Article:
NewsFlorida News


Blue-green Algae Task Force aims to trounce algae growth in Florida's troubled waters

'Hey, we’re here to make a difference'
Algae stink prompts state of emergency
Posted at 6:33 PM, Jun 12, 2019
and last updated 2019-06-13 03:03:13-04

TALLAHASSEE, Fla. — A group of Florida scientists met for the first time, Wednesday, to keep a toxic bacteria at bay and out of Florida waters.

Governor Ron DeSantis announced the creation of the Blue-green Algae Task Force in April. It followed what experts believe was the state’s worst blue-green algae outbreak ever, last year. The bacteria has been choking fresh waterways, like the Okeechobee— a hazard for both people and animals.

The five-member panel of scientists will be looking at ways to cut the causes of blue-green algae growth, things like fertilizer runoff and other sources of “nutrients,” which feed the organism.

The group’s adviser, Dr. Tom Frazer, who’s also Florida’s Chief Science Officer, said to accomplish that goal, the task force would attempt to use science to make better decisions on allocation of state resources, getting more “bang for our buck.”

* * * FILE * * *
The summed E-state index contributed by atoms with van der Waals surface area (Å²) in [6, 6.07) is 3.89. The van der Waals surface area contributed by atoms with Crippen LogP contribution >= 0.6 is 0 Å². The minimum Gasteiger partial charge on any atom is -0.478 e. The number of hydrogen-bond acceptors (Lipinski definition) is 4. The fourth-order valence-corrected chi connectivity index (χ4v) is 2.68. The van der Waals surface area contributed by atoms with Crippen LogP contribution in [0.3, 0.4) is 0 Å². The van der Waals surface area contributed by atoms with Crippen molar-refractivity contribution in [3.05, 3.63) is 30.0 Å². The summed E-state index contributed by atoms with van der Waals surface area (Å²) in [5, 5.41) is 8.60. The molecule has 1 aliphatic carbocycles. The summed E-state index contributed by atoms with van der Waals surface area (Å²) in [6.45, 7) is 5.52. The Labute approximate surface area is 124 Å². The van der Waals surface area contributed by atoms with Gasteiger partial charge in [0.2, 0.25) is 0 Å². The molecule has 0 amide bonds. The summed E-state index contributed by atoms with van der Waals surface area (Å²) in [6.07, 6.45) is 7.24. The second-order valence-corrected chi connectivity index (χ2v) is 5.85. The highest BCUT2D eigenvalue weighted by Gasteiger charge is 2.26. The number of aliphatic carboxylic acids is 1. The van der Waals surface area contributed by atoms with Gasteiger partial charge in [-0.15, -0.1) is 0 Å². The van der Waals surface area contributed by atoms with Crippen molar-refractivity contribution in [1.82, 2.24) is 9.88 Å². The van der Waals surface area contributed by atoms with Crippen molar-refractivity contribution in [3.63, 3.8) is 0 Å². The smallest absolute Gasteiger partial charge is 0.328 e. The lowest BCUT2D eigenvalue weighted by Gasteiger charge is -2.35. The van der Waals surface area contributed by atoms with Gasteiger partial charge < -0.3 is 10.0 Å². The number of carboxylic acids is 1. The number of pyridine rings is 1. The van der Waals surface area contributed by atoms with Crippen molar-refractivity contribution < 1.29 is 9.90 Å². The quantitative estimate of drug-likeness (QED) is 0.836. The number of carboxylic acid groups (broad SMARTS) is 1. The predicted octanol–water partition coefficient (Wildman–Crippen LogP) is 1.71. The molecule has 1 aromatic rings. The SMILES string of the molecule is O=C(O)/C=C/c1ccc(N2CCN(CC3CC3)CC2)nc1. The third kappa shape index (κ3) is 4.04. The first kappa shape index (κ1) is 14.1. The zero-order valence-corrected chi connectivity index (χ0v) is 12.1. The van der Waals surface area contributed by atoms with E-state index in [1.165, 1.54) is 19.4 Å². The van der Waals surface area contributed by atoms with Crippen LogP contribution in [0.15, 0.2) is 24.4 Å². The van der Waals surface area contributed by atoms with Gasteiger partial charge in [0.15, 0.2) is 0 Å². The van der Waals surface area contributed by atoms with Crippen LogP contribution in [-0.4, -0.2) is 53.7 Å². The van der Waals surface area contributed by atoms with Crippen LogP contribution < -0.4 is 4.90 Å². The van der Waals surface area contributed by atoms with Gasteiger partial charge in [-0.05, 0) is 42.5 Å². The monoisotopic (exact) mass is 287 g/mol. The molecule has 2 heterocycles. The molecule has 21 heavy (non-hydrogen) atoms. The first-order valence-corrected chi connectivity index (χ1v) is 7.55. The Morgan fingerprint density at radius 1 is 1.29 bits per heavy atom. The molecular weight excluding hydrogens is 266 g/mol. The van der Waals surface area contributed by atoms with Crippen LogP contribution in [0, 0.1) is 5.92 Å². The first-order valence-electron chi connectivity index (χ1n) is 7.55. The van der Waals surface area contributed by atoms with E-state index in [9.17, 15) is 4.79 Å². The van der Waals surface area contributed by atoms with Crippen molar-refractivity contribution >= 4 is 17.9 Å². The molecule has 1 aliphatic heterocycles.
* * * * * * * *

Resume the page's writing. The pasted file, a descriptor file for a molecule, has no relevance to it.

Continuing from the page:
“I’m pretty optimistic that what we come up with will not sit on a shelf,” Frazer said. “We have a very aggressive time frame. We have an executive order with a charge that says, hey, we’re here to make a difference.”

FLORIDA NEWS | Top headlines across the state

The first meeting was primarily to get some formalities out of the way and figure out how the group would work, plus get a perspective of Florida’s current blue-green algae levels and what monitoring systems are in use.

Officials said the task force is expected to meet every three to four weeks through the summer— but will likely meet less frequently, after.

A benefit— their work could also help other scientists with red tide, which is caused by different algae from similar sources. Frazer said they’ll be cooperating with those researchers to make it happen.